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Your Smartphone is a Science Lab: 50 Physics Measures you can do with your mobile

Updated: Aug 2, 2023

Can you imagine that your smartphone can do more than 50 different types of measurements on sound, movement, light, color, energy?


All of this is possible thanks to the microscopic sized sensors that are in your smartphone.


With FizziQ, we provide access to most of these sensors to be able to make precision measurements with your smartphone or tablet. Everyone can use their smartphone to learn science!


Table of contents


Orientation (Compass)

The compass displays the angle of your phone with magnetic north.

This instrument uses the different data from the magnetometer to calculate this angle.

The accuracy of the data is less than 0.1 degrees and the data update rate is generally greater than 10 hertz, or 10 data per second.",


Brightness (Luxmeter)

The ambient light sensor measures the illuminance on a given surface. The measurement is expressed in lux. A lux is the illuminance of a surface which receives, in a uniformly distributed manner, a luminous flux of one lumen per square meter.

The lux is a generally little known unit. When we buy light bulbs, we more often look at the number of watts and the number of lumens. The full moon generates about one lux, a living room lamp, about 50 lux, the illumination of a classroom, just like sunrise or sunset, about 400 lux, indirect daylight, more than 10 000 lux, while direct sunlight generates over 30,000 lux.

The data update frequency depends on the sensors of your mobile and is generally higher than 10 hertz, or 10 data per second

Luminance (Luxmeter)

The smartphone camera makes it possible to calculate the luminance of the luminous flux which is emitted or reflected by the objects which are in its field. Luminance is proportional to light intensity but, unlike illuminance measurement, does not take into account the area of the light source. It is the visual feeling of light intensity.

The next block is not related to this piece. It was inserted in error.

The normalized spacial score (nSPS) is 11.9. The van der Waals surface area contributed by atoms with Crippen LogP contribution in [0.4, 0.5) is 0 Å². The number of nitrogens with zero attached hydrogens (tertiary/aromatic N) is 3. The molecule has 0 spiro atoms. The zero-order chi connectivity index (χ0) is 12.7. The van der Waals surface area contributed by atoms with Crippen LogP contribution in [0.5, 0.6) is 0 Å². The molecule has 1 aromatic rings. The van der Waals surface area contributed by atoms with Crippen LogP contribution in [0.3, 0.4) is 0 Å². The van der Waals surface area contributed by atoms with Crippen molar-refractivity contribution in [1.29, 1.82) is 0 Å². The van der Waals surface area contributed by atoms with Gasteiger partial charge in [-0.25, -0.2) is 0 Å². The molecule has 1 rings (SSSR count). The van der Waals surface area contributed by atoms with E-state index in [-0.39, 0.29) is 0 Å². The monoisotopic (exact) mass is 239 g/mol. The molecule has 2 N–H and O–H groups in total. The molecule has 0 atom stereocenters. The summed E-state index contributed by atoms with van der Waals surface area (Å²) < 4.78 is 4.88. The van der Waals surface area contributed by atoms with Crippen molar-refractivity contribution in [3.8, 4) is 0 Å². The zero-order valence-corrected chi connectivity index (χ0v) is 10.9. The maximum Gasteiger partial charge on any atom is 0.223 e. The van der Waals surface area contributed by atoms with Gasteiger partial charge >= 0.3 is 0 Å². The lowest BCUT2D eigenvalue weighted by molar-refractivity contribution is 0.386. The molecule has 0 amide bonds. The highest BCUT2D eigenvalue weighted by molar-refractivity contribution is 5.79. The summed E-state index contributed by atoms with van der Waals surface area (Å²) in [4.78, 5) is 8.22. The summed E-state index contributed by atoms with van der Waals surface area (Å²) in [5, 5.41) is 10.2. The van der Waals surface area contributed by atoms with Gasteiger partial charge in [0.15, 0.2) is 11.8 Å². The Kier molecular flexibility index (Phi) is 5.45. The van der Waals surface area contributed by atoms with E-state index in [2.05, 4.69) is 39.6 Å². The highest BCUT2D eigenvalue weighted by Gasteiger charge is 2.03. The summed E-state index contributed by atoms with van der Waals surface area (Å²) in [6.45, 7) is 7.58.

The local luminance calculates the luminance of the central pixels of the image captured by the camera. Global luminance calculates the average luminance across all pixels in the camera image.

In FizziQ, the luminance is calculated as the average of the red, green and blue components detected by the smartphone camera over the whole image and related to the calibration value. The measurement is updated at a frequency of approximately 10 Hz.

WARNING: the luminance measurements are measurements relative to a reference that the user sets by pressing the CALIB button.

Colors (Colorimeter)

The colorimeter is a tool that analyzes colored samples. FizziQ uses the photographic detector present in your mobile to calculate different parameters that characterize the color reflected or transmitted by the objects you are analyzing.

Color is a physical phenomenon that is difficult to study. Everyone perceives colors differently. Cellphone photo sensors have different sensitivities at certain wavelengths and results are not always comparable for different cellphones.

The Color screen gives you a lot of information about the color of the center of the image: a sample of the color perceived by the sensor and its common name, the spectrum in % of the maximum value of the red, green and blue that make up that color, the hue on the HSV scale, and the intensity of that hue.

RGB color spectrum (Colorimeter)

The English scientist Thomas Young was the first to discover that three monochromatic colors, red, green and blue, suffice to obtain all sensations of color by addition. Our retina is also made up of detectors called cones which have specific sensitivities to each of these colors.